For Further Reading

  • Revision slug: Transforming_XML_with_XSLT/For_Further_Reading
  • Revision title: For Further Reading
  • Revision id: 194856
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  • Creator: CitizenK
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Books

XSLT: Programmers's Reference, 2nd Edition by Michael Kay.
Wrox Press, 2001: 938 pages.
Michael Kay is a member of the W3C XSL Working Group and the developer of his own open-source XSLT processor, Saxon. He is also the author of the only book on this subject to have reached a second edition. This is a very big book, well laid out, and exhaustive, if sometimes exhausting, in detail, covering every possible base in the XSLT story.
XSLT by Doug Tidwell.
O'Reilly & Associates, 2001: 460 pages.
Doug Tidwell is a senior developer at IBM and a prominent evangelist for XML technologies generally. He is the author of several articles and tutorials on various aspects of XML at IBM's extensive XML developer site. This book is somewhat less comprehensive than Michael Kay's, but it covers the basics well, and offers some intriguing examples.
Learning XML by Erik T. Ray.
O'Reilly & Associates, 2001: 354 pages.
As the title indicates, this is an overview of XML generally. Chapter 6 is devoted specifically to XSLT.

Online

The World Wide Web Consortium

The World Wide Web Consortium is the body that establishes the de facto standards for a number of web-based technologies, although what it actually publishes are called Recommendations.

The W3C homepage: http://www.w3.org/
The main XSL page: http://www.w3.org/Style/XSL/
The version 1.0 Recommendation for XSLT: http://www.w3.org/TR/xslt
Archive of public style (CSS and XSLT) discussions: http://lists.w3.org/Archives/Public/www-style/
The version 1.0 Recommendation for XPath: http://www.w3.org/TR/xpath

Portals

Links that can connect you to lots of other links:

XSLT.com: http://www.xslt.com/
The XML Cover Pages: http://www.oasis-open.org/cover/xsl.html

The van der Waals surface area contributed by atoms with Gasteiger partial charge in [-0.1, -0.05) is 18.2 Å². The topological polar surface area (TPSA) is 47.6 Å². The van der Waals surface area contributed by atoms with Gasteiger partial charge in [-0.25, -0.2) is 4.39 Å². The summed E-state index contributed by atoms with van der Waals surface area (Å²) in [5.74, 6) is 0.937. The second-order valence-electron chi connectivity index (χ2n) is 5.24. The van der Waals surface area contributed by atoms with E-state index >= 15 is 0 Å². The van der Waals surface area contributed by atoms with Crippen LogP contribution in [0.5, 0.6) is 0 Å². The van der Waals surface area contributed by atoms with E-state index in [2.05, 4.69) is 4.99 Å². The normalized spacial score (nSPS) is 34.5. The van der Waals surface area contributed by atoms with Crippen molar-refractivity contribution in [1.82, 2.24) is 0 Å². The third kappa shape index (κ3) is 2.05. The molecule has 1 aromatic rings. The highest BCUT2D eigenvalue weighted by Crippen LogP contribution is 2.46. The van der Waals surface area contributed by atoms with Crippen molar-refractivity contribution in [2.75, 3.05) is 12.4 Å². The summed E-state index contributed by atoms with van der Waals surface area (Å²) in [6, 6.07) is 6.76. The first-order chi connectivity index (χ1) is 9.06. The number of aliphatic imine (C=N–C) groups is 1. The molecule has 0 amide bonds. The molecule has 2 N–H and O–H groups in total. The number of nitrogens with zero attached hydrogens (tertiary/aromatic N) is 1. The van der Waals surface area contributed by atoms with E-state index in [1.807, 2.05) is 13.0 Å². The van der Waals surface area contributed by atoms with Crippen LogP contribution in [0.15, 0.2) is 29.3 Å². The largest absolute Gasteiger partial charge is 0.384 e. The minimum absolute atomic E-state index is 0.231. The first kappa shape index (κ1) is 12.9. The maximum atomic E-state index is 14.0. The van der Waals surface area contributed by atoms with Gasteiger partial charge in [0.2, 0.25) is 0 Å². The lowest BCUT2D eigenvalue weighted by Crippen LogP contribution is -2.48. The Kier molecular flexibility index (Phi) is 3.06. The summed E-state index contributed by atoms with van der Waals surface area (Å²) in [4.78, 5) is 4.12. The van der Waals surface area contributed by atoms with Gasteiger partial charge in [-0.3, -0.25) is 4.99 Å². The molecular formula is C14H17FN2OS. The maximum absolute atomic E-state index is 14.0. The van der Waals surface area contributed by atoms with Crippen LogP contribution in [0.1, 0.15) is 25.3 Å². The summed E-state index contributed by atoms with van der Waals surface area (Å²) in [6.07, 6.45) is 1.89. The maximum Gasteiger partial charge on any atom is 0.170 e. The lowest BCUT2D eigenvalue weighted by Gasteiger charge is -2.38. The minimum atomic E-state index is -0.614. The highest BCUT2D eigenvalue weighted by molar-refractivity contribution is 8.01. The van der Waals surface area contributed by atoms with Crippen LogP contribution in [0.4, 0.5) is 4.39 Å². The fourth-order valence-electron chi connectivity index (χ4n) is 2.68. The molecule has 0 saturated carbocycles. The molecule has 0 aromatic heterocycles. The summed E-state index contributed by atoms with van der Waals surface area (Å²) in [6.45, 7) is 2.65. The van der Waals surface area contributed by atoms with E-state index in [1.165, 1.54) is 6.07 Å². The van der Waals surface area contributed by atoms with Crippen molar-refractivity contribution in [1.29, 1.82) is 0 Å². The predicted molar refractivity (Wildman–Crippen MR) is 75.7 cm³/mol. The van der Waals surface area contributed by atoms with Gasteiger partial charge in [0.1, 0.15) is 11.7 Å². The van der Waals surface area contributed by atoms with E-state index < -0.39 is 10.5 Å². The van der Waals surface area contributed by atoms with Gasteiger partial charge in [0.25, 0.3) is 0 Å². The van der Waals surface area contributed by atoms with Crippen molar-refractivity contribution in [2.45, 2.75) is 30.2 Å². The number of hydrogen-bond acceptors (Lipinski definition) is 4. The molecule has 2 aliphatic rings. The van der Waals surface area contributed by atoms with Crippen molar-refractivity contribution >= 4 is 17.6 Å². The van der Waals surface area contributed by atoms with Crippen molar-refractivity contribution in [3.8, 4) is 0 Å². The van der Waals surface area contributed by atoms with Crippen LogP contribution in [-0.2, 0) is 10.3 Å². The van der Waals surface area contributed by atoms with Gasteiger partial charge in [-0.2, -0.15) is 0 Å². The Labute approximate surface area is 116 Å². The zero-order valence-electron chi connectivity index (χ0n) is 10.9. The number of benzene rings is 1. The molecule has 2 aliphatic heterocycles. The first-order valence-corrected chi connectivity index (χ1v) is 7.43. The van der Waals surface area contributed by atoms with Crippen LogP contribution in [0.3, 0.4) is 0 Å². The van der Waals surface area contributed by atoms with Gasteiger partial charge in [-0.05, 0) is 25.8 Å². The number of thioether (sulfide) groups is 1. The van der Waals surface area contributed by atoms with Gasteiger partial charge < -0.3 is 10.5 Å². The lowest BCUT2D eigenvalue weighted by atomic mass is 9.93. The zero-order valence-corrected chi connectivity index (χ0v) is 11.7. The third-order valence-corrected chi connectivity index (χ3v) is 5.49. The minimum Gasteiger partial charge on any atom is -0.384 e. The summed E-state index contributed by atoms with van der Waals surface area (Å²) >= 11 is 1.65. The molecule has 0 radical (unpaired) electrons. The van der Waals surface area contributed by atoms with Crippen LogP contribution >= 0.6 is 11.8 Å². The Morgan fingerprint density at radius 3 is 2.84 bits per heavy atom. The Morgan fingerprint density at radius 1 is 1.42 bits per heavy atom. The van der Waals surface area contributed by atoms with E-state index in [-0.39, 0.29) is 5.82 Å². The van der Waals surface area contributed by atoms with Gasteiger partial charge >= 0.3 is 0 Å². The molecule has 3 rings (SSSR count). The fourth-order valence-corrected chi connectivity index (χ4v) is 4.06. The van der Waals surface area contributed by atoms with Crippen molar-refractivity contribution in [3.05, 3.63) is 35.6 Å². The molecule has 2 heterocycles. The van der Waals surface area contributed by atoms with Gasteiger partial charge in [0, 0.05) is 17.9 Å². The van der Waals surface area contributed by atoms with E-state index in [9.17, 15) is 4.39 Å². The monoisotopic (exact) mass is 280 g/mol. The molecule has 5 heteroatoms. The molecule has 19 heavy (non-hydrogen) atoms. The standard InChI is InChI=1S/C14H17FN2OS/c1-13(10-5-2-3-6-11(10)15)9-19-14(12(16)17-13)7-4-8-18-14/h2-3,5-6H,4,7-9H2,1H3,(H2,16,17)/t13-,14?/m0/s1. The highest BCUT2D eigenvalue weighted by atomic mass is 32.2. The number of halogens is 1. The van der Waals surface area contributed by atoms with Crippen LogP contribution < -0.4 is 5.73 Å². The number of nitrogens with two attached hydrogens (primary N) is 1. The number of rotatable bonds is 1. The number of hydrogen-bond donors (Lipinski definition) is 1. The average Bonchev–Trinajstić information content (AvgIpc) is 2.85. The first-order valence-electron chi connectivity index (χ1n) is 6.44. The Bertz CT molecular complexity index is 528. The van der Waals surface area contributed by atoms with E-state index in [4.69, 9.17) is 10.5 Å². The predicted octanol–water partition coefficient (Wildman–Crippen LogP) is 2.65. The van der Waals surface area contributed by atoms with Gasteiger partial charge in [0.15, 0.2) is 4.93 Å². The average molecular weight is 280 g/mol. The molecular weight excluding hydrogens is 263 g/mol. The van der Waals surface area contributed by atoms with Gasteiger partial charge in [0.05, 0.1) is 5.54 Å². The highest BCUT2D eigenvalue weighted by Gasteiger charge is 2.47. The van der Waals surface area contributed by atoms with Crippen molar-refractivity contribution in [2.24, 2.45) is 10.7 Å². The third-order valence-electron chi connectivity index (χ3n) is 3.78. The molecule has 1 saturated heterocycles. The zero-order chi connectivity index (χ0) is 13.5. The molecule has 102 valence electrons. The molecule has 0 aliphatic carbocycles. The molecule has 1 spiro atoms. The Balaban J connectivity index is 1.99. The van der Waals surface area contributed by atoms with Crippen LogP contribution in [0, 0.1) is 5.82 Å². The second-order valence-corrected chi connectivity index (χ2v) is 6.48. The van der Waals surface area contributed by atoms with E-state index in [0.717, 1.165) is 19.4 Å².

Jeremie's XSL Page: http://www.jeremie.com/JumpStart/XSL.jer

Articles

Some are more up to date than others, but all offer insights:

Hands-on XSL by Don R. Day: http://www-106.ibm.com/developerworks/library/x-hands-on-xsl/
Understanding XSLT by Jay Greenspan: http://hotwired.lycos.com/webmonkey/98/43/index2a.html?tw=authoring
What is XSLT? by G. Ken Holman: http://www.xml.com/pub/a/2000/08/holman/index.html
XSL Frequently Asked Questions maintained by Dave Pawson: http://www.dpawson.co.uk/xsl/xslfaq.html

Tutorials/Examples

Written from a wide variety of perspectives:

Zvon: XSL Programmers: http://www.zvon.org/o_html/group_xsl.html
Transforming XML Documents by Doug Tidwell (offline?): http://www-105.ibm.com/developerworks/education.nsf/xml-onlinecourse-bytitle/40B28792D6FC7F908525683B0052F7F2?OpenDocument
Jeni's XSLT Pages: http://www.jenitennison.com/xslt/
Stylesheets, Stylesheets, Stylesheets: http://www.xmlpitstop.com/Default.asp?DataType=SSC
XSL Tutorial: http://www.nwalsh.com/docs/tutorials/xsl/

Mailing Lists/Newsgroups

There is one very active general mailing list, hosted by Mulberry Technologies, the XSL-List:

To subscribe: http://www.mulberrytech.com/xsl/xsl-list/
To search the archives: http://www.biglist.com/lists/xsl-list/archives/

For discussions of Netscape specific XSLT issues, try the newsgroup netscape.public.mozilla.layout.xslt.

Revision Source

<p>
</p>
<h3 name="Books"> Books </h3>
<dl><dd> <b>XSLT: Programmers's Reference, 2nd Edition</b> by Michael Kay.<br><b>Wrox Press, 2001</b>: 938 pages.
</dd></dl>